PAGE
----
Wag the dog - Using a Long Squeeze to cover the Short Squeeze
First off, I'll state that I hold a small long position in RIM. Only 100 shares. I'm not a big investor, I'm doing it just for fun because I'm excited about the potential of the BB10 platform as a consumer, developer and technologist. I just thought I'd throw my 2 cents into the arena which seems to be going wild with speculation.
As of the end of November, over 20 percent of the stock was held by people holding short positions. For those unfamiliar with the term, these are investors who are betting on the stock price falling since they picked up their position so they can sell their borrowed stocks at a high rate and repurchase those shares when the stocks fall. Leading up to the Q3 Earnings Report, the share price continued to rise. The positive earnings report would have continued to push up the share price, putting increasing pressure on short sellers to cover their positions, leading to a 'short squeeze' and a large rally in the stock. To head this off, the Earnings Call last night demonstrated a political tactic known as 'Wagging the Dog'.
To 'wag the dog' means to purposely divert attention from what would otherwise be of greater importance, to something else of lesser significance. By doing so, the lesser-significant event is catapulted into the limelight, drowning proper attention to what was originally the more important issue.
In this situation, the issue of the changing service rates was brought up repeatedly by analysts during the question period of the Earnings Call. RIM is unwilling to detail the full features that they're planning on unveiling on their platform prior to the Jan 30th launch, so the lack of available guidance has spooked the market, leading to the significant decline in share prices as long positions dump their shares. By calling into question the longterm viability of RIM's established service revenue, they've initiated a fairly groundless long squeeze to balance out the impending and significant short squeeze.
The core business fundamentals that RIM has demonstrated with their Earnings Reports over the last 2 quarters has shown they understand how to successfully manage a turnaround, taking a company that was spiraling into oblivion and catapulting them back into relevance. The carrier and developer excitement surrounding their BB10 platform demonstrates that they've got their hands on a solid product that *will* sell. These are the key issues that are being eclipsed by the wagging of the dog.
RIM's service revenue model was bound to change. They are offering new features in BBM voice and video chat that will require new BB data plans. If they'd announced there were no changes pending for their data plans, I would have been worried. Instead, they met the challenge head on and the market reacted like sheep as a number of analysts tried to bully information out of RIM regarding the planned changes.
What really upsets me is that Crackberry is hopping on the scared sheep bandwagon with the rest of the market. Its the same as when Thorsten announced the 2 month delay. Kevin acted like he was crushed and took it way too personally. This is because he's got so much money tied into supporting the platform via the Crackberry brand that he is financially tied to the success or failure of the platform. I know he and other bloggers on this site have a sizeable investment in the Blackberry platform as a whole. But they're also leading the social media charge. For them to falter because a number of analysts asked questions they knew couldn't be answered until next month shows a significant lack of faith in the potential in the platform on their behalf.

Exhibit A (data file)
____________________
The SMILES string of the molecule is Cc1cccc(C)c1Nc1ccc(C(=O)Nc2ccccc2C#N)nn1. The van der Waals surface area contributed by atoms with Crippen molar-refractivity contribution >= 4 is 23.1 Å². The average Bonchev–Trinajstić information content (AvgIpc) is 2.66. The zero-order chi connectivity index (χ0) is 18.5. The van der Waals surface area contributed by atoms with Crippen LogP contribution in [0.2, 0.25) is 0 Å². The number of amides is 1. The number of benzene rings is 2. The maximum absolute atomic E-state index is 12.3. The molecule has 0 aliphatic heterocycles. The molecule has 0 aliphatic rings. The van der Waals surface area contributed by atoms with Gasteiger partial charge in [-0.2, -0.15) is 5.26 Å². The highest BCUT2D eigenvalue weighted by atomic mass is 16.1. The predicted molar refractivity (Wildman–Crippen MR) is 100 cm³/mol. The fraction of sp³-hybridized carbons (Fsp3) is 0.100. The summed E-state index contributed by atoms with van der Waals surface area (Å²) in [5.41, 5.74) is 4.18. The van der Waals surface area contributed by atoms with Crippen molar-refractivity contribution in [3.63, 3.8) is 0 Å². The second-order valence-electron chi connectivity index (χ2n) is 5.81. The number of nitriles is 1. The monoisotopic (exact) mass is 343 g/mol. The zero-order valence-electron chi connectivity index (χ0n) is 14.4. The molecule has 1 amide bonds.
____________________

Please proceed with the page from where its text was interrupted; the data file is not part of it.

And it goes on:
For shame, Crackberry. For shame.
12-21-2012, 02:35 PM #2
- 870 Posts
RIM (RIMM) Service Revenue Will Decline, Not Disappear Stresses Goldman
Shares of RIM (NASDAQ: RIMM) declined this morning on fears related to changes in its service revenue model for BB10. Goldman Sachs believes the decline is a result of "misunderstanding". Analysts expect it to decline, not disappear.
"Importantly, we believe there may be a misunderstanding that as a result of the move to BB10, all of RIM's services revenues are at risk. Rather, we believe its current installed base will not be affected by the different BB10 pricing structure, though it will continue to be impacted by competition," said analyst Simona Jankowski.
New consumers who purchase a BB10 device are not likely to pay a service fee, but importantly, existing customer will. New enterprise subscribers would probably pay some level of service fee, though plans will be tiered and APRU could declined. New BB7 subscriber will pay service fees, noted the analyst report.
A second point worth noting is increased carrier support for BB10, seen by some on Wall Street as a trade-off for lower service fees.
"Importantly, RIM noted that BB10 is now in technical acceptance programs with over 150 carriers, up from 50 carriers about three months ago," said Jankowski.
Jankowski thinks there is a 30 percent probability of a "bull case" for Research In Motion. In this scenario, RIM stock would be worth $30 per share.
Goldman Sachs has a Buy rating on RIM with a modified price target of $17.00 (from $16.00).
For those who pay attention to such things, the traded share volume today was over 120 million, which is surprisingly close to the number of short sellers holding positions.
I'd like to know how many short positions were covered today.
- 12-21-2012, 03:02 PM #5
At the risk of being labelled too negative I'd like to point out a few things. RIMM lost 1,000,000 subscribers in 3 months, the first time it actually had a net loss in the history of the company. That is 1,000,000 subscriber fees goen each and every quarter and 1,000,000 former customers who are very unlikely to trash their brand new phone for a BB10 device early next year. Revenue was down almost 50% from the same quarter dismal quarter year. RIMM beat vastly lower estimates. RIMM did NOT do well, they only didn't do a horrifically as some estimated they would. RIMM announced the sacred service fees were being altered and while they would not go away, they are very likely to be reduced. It was almost pure cash to them. RIMM's stock was already up 100% in a very short time, seeing a pull back like this very common and not a long or short squeeze, its just the way markets usually operate. Being removed from the index and funds being forced to sell didn't help. Lastly, while BB10 looks promising, and many are holding out and waiting, including myself, the success of BB10 is by no means assured. It is still a huge risk.